Celeste Viciere is a Black therapist who started out in the mental health field nearly 20 years ago. She discovered her passion for mental health after getting a job at a homeless shelter. “I started talking to people at the homeless shelter and they would thank me for listening,” she says. “I decided then that I would go into the mental health field because listening to people came so naturally for me.” However, her own personal journey with mental health began after she realized she was masking a lot of her internal pain that she was experiencing due to work and school. “I found myself realizing I was not really happy and I was smiling outside, but crying inside,” she explains.

Viciere says she never fully understood her emotions and mental health because she never “knew mental health was connected the same way physical health is connected to us.” “I also thought therapy was for white people,” she adds. This is because there was a lack of mental health resources and emphasis on religion within her community growing up. “It was stigmatized in my community because no one learned how to identify emotions and talk about what they were going through,” she says. “And whenever there was a concern, it was common to be told to pray about it, which didn’t fully acknowledge the problem.”

She also feels that America’s value on hustle culture plays a huge role in how her community and other people choose to handle their mental health (or lack thereof). When people choose to focus on external success and “climbing the ladder” rather than taking note of how they feel, it can be harmful, she explains. These realizations about society and the stigmatization of mental health in her community are what later pushed her into mental health advocacy.

“I talk about mental health the way people talk about going out to eat,” she says. “I started a social media account called @CelesteTheTherapist and started talking to people about mental health while working in the emergency room during young adulthood.” She says her time working in the hospital made her notice that patients who looked like her did not understand the fundamentals of mental health. “I want people to understand that it is possible to live and not just survive.” That’s why on her Instagram account and podcast she openly discusses topics like self-awareness, stress, healing your inner child, and shares encouraging advice on how to love and support yourself throughout your mental health journey.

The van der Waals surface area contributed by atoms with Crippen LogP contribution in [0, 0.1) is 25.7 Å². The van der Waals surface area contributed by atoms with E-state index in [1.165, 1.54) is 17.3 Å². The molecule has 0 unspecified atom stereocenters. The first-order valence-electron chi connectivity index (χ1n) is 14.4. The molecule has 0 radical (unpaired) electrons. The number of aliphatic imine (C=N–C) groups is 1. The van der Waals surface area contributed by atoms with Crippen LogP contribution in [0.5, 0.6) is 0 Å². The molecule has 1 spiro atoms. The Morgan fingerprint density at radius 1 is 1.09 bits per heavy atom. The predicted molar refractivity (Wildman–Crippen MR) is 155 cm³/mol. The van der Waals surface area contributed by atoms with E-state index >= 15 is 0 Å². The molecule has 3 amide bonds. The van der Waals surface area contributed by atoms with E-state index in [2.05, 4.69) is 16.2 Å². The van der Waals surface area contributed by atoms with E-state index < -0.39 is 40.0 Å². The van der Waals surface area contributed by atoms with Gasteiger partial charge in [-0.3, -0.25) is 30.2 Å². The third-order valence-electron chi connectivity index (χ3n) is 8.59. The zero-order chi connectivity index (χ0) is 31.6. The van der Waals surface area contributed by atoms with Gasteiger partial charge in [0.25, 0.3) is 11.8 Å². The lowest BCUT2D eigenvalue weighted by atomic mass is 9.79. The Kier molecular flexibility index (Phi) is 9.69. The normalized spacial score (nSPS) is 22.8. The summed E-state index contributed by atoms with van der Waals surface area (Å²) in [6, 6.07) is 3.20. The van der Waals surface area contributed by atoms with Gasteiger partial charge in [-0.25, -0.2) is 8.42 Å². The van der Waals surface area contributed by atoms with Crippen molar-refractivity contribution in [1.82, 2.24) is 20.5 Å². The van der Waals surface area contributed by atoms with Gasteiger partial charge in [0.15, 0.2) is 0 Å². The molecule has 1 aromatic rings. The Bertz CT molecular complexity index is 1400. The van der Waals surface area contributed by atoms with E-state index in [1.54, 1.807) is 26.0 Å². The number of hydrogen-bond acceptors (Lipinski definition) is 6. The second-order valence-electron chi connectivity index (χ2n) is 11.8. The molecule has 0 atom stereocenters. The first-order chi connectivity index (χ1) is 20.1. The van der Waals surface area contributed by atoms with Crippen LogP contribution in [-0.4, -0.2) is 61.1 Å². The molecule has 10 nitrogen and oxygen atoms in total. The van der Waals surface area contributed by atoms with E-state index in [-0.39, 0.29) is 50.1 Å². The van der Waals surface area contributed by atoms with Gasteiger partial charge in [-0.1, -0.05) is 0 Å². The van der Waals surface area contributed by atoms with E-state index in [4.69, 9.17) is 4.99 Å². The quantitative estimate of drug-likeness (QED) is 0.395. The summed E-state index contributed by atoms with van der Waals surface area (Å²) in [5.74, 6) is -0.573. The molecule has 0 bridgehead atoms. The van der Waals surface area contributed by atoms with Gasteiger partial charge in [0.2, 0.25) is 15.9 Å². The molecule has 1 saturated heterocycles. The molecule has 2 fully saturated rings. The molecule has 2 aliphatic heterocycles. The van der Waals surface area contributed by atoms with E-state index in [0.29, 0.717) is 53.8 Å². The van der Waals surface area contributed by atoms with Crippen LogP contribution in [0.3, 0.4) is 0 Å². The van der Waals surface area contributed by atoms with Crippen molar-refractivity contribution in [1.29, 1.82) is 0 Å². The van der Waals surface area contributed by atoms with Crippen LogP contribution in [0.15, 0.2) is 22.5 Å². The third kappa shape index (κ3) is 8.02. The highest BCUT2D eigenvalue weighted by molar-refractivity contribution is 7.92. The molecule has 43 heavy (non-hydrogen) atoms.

Dr. Therese Mascardo—Clinical Psychologist and Founder of @Exploring.Therapy

Dr. Therese Mascardo, a Filipina-American clinical psychologist, has similar experiences of mental health being stigmatized within her family. “Growing up in a Filipino household, mental health was spoken about with secrecy and often shame, if it was mentioned at all,” she says. “No one I knew went to therapy (or shared about it if they did), and mental health struggles were considered a sign of weakness that should be dealt with behind closed doors.”

Because she was never taught about mental health due to her family’s lack of understanding and acknowledgment, it was hard for Dr. Mascardo to know how to manage her anxiety and depression growing up. “As a first-generation child of immigrants, I was taught to prioritize hard work, education, and career status as markers of success,” she says.

Religion was also seen as a way to remedy mental health issues in her family. “Because Filipinos are often devout Roman Catholics, prayer is often considered the primary or only acceptable solution for mental anguish,” she says.  

However, growing up in this family dynamic is part of the reason why she went on to start her Instagram page, @Exploring.Therapy, which now has over 21,000 followers since its inception in 2018. “I created the account to help raise mental health awareness and to highlight the more human, non-clinical side of therapy,” she says. “I felt compelled to show people that pursuing mental fitness is important and life-changing.” On her account, she shares everything from positive affirmations, mental health listicles, and more of the things she’s learned as a psychologist throughout her life and travels.

Dr. Mascardo also made it a point to speak out against the rise of hate crimes toward Asian-Americans that occurred in 2020 after the coronavirus (COVID-19) pandemic hit, even though she initially felt unqualified to do so earlier in her career. “I was pretty reluctant to talk about mental health issues impacting the AAPI community,” she explains. However, as the rise of these attacks against her community increased, she quickly realized the dangers of not speaking out. “I’ve realized that my silence was harmful,” she says. “I’m always going to be imperfect, and I’m always going to be learning and growing, but I want to share whatever I can if it helps others.”